24 January 2009 tbs.pm/1012

Protest over BBC Gaza appeal veto

Let me first state my position.

I personally am very much in favour of support for the Gaza Crisis Appeal. Just looking at the pictures of dreadful injuries, UN schools shelled, the use of white phosphorus shells in built-up areas and the inordinate number of civilian casualties – there can be no doubt here that a great deal of support is needed by, and due to, the Palestinian people. We have given the Palestinians money in the past to rebuild infrastructure, and it has now been wiped out. So we need to provide at least short-term assistance – this is the immediate need.

I am also very angry over the Israeli Government’s actions in this matter – a better literal example of the word “overkill” is hard to imagine. I believe, incidentally, that it is entirely possible to condemn certain actions of the present government of Israel without being anti-Semitic.

Fundamentally, what is needed is a political peace process leading to the establishment of a Palestinian state, with appropriate security measures in place to protect both sides an no doubt UN involvement to keep the peace, at least to begin with. There is no possible way that an action like this by Israel can have any other result in the long term than delivering a cure that is far worse than the disease – Israel is dramatically increasing the store of hatred held for it in neighbouring countries.

Should the BBC be carrying the appeal? Well, I would certainly like it to, because I think this appeal needs to be publicised in every possible way. But would it be the right thing to do?

The problem is that in this case there is no such thing as a “right thing to do” – the BBC will be criticised whatever position it takes on this. As it stands at present, the BBC is seen as having caved in to Israeli pressure. That may or may not be the case. Had it decided the other way, it would have been widely criticised, equally as being “anti-Israel” or as supporting Hamas terrorism. Were it to change its position now it would be seen as caving in to government pressure, or the actions of other pressure groups.

All this being said, I am not particularly impressed by at least part of the BBC’s reasons for not carrying the appeal. “The BBC decision was made because of question marks about the delivery of aid in a volatile situation…,” says the statement. Well, I’m sorry, but the aid agencies know how to go about doing this as they have proved time and time again. This represents an apparent value judgement regarding the effectiveness of the aid agencies, which I do not believe has been invoked before. “…and also to avoid any risk of compromising public confidence in the BBC’s impartiality in the context of an ongoing news story,” it goes on. Well, that is actually a legitimate reason.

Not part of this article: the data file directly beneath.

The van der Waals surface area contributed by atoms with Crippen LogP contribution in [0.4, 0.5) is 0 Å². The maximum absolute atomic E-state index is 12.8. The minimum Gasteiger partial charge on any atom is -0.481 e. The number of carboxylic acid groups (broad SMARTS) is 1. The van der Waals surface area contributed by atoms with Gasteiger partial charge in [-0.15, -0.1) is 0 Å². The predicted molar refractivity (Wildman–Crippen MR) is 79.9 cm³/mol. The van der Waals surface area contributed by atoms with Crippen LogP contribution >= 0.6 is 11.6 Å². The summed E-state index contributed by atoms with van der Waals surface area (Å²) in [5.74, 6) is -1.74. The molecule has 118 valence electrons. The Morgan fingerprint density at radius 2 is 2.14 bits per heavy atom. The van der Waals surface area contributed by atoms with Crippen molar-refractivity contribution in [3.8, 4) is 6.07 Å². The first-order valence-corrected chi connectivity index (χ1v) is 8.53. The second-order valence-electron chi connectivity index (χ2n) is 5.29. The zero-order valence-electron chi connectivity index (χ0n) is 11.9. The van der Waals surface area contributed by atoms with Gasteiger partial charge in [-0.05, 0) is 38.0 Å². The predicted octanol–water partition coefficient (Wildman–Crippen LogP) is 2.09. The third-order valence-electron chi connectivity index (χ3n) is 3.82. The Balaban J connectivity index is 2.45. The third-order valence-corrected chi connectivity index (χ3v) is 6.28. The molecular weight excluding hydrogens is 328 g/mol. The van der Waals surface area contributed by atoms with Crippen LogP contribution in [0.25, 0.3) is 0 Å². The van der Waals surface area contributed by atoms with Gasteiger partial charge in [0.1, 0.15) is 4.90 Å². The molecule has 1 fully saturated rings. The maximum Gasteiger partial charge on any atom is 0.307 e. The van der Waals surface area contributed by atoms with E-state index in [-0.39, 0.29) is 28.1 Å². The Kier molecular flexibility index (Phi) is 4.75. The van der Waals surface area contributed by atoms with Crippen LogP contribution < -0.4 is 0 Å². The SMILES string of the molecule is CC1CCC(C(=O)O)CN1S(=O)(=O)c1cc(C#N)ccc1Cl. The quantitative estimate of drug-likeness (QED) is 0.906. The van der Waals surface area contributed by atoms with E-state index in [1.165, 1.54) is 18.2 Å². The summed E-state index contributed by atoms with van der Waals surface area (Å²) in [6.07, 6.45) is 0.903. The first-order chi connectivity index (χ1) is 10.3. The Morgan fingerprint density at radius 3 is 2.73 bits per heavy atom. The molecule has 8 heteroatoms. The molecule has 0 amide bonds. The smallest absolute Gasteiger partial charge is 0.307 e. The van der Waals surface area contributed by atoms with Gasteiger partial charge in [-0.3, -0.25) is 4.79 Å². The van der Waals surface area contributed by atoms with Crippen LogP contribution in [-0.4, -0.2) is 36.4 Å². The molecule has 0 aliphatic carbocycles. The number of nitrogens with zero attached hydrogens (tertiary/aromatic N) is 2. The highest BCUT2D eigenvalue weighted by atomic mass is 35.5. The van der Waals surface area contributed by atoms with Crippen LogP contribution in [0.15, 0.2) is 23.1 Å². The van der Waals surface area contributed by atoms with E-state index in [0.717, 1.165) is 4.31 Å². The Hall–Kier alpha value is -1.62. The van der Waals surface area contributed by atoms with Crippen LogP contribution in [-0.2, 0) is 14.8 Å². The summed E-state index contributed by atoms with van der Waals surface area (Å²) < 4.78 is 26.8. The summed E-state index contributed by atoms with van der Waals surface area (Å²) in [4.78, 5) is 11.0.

Those who continually carp on alleging left-wing bias at the BBC, might like to reflect on the current situation, in which even the “Labour” Government – which, remember is some distance to the Right of Edward Heath’s Conservative government of yore – is criticising the BBC, not to mention the Guardian (which the BBC is supposedly in bed with just because it has the best media coverage) and left-wingers like Tony Benn. It’s just not as simple as those who allege left bias would like to make out.

This is such a contentious issue that there is no way that a decision either way would remain uncriticised. There is no way that the BBC could win, either way. Perhaps what we should be doing is leave the broadcaster alone to get on with its job, which, in almost all cases, it does extremely well. BBC-bashing with the smallest excuse (not that this case is small) is becoming far too much of a tabloid-stirred pastime to be healthy.

The BBC also said it had made the decision along with other broadcasters – well, that consensus has broken down. At the time of writing, both ITV and Channel 4 have changed their minds about not carrying the appeal, and I bet you won’t hear any criticism one way or another. But if the BBC changes its mind… well, just watch.

Remember that in most cases (perhaps not including this one) criticism of the BBC is stirred, if not originated, by its commercial rivals and competitors, either on the air on in print. It’s not a game we should be helping them win.

A Transdiffusion Presentation

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Richard G Elen Contact More by me

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